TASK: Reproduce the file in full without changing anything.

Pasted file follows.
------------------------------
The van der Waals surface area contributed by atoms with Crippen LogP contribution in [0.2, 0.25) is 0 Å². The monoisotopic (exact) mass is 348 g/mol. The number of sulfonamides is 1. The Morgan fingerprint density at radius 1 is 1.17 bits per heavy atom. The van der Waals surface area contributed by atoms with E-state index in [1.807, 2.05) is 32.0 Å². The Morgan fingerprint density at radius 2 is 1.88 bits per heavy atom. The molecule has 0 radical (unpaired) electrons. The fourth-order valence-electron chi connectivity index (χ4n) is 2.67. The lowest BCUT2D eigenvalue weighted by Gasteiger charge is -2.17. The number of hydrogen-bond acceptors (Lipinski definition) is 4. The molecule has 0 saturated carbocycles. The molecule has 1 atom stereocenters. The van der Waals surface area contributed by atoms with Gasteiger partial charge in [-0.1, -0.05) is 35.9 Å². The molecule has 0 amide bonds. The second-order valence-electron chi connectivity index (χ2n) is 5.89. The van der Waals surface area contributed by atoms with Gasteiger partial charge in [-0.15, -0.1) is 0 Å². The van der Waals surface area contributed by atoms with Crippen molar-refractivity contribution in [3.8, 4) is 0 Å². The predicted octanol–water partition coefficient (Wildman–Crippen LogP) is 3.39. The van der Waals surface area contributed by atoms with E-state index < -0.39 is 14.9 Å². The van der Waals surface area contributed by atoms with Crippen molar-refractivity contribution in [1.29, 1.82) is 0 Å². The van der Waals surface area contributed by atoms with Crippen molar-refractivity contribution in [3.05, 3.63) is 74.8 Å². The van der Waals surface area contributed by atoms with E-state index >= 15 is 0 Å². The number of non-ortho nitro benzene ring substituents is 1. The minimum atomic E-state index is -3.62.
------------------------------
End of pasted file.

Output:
The van der Waals surface area contributed by atoms with Crippen LogP contribution in [0.2, 0.25) is 0 Å². The monoisotopic (exact) mass is 348 g/mol. The number of sulfonamides is 1. The Morgan fingerprint density at radius 1 is 1.17 bits per heavy atom. The van der Waals surface area contributed by atoms with E-state index in [1.807, 2.05) is 32.0 Å². The Morgan fingerprint density at radius 2 is 1.88 bits per heavy atom. The molecule has 0 radical (unpaired) electrons. The fourth-order valence-electron chi connectivity index (χ4n) is 2.67. The lowest BCUT2D eigenvalue weighted by Gasteiger charge is -2.17. The number of hydrogen-bond acceptors (Lipinski definition) is 4. The molecule has 0 saturated carbocycles. The molecule has 1 atom stereocenters. The van der Waals surface area contributed by atoms with Gasteiger partial charge in [-0.1, -0.05) is 35.9 Å². The molecule has 0 amide bonds. The second-order valence-electron chi connectivity index (χ2n) is 5.89. The van der Waals surface area contributed by atoms with Gasteiger partial charge in [-0.15, -0.1) is 0 Å². The van der Waals surface area contributed by atoms with Crippen molar-refractivity contribution in [3.8, 4) is 0 Å². The predicted octanol–water partition coefficient (Wildman–Crippen LogP) is 3.39. The van der Waals surface area contributed by atoms with E-state index < -0.39 is 14.9 Å². The van der Waals surface area contributed by atoms with Crippen molar-refractivity contribution in [1.29, 1.82) is 0 Å². The van der Waals surface area contributed by atoms with Crippen molar-refractivity contribution in [3.05, 3.63) is 74.8 Å². The van der Waals surface area contributed by atoms with E-state index >= 15 is 0 Å². The number of non-ortho nitro benzene ring substituents is 1. The minimum atomic E-state index is -3.62.